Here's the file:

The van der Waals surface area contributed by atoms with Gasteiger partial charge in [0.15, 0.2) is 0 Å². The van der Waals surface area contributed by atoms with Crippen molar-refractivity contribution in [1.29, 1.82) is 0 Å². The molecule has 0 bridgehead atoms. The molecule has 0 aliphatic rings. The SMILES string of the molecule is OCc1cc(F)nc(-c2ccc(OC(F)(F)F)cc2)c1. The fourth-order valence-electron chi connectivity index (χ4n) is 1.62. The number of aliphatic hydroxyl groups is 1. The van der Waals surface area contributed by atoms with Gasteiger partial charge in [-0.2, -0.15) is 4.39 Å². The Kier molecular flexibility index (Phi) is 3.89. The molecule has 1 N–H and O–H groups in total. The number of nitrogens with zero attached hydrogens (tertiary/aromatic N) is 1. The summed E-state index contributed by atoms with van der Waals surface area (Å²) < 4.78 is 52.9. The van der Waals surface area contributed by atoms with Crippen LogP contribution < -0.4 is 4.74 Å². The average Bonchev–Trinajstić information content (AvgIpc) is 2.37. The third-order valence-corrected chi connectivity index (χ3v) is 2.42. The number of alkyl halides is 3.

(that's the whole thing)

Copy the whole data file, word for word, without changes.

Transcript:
The van der Waals surface area contributed by atoms with Gasteiger partial charge in [0.15, 0.2) is 0 Å². The van der Waals surface area contributed by atoms with Crippen molar-refractivity contribution in [1.29, 1.82) is 0 Å². The molecule has 0 bridgehead atoms. The molecule has 0 aliphatic rings. The SMILES string of the molecule is OCc1cc(F)nc(-c2ccc(OC(F)(F)F)cc2)c1. The fourth-order valence-electron chi connectivity index (χ4n) is 1.62. The number of aliphatic hydroxyl groups is 1. The van der Waals surface area contributed by atoms with Gasteiger partial charge in [-0.2, -0.15) is 4.39 Å². The Kier molecular flexibility index (Phi) is 3.89. The molecule has 1 N–H and O–H groups in total. The number of nitrogens with zero attached hydrogens (tertiary/aromatic N) is 1. The summed E-state index contributed by atoms with van der Waals surface area (Å²) < 4.78 is 52.9. The van der Waals surface area contributed by atoms with Crippen LogP contribution < -0.4 is 4.74 Å². The average Bonchev–Trinajstić information content (AvgIpc) is 2.37. The third-order valence-corrected chi connectivity index (χ3v) is 2.42. The number of alkyl halides is 3.